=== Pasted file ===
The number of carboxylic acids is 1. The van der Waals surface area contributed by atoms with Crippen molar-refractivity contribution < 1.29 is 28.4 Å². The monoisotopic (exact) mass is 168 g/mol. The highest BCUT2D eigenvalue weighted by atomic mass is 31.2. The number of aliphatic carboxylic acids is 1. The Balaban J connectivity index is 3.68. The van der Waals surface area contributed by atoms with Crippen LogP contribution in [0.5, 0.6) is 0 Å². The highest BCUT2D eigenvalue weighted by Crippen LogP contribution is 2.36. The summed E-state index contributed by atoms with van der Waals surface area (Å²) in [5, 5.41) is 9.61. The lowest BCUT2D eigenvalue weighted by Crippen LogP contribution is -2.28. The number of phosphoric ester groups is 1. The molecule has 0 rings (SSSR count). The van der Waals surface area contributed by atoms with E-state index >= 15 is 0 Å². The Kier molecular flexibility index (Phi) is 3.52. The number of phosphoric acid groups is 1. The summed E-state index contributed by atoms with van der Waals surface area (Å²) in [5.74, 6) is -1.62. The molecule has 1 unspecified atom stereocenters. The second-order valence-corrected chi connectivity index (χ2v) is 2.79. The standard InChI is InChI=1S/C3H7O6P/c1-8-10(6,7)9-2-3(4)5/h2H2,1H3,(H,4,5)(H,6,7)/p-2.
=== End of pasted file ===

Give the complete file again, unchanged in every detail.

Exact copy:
The number of carboxylic acids is 1. The van der Waals surface area contributed by atoms with Crippen molar-refractivity contribution < 1.29 is 28.4 Å². The monoisotopic (exact) mass is 168 g/mol. The highest BCUT2D eigenvalue weighted by atomic mass is 31.2. The number of aliphatic carboxylic acids is 1. The Balaban J connectivity index is 3.68. The van der Waals surface area contributed by atoms with Crippen LogP contribution in [0.5, 0.6) is 0 Å². The highest BCUT2D eigenvalue weighted by Crippen LogP contribution is 2.36. The summed E-state index contributed by atoms with van der Waals surface area (Å²) in [5, 5.41) is 9.61. The lowest BCUT2D eigenvalue weighted by Crippen LogP contribution is -2.28. The number of phosphoric ester groups is 1. The molecule has 0 rings (SSSR count). The van der Waals surface area contributed by atoms with E-state index >= 15 is 0 Å². The Kier molecular flexibility index (Phi) is 3.52. The number of phosphoric acid groups is 1. The summed E-state index contributed by atoms with van der Waals surface area (Å²) in [5.74, 6) is -1.62. The molecule has 1 unspecified atom stereocenters. The second-order valence-corrected chi connectivity index (χ2v) is 2.79. The standard InChI is InChI=1S/C3H7O6P/c1-8-10(6,7)9-2-3(4)5/h2H2,1H3,(H,4,5)(H,6,7)/p-2.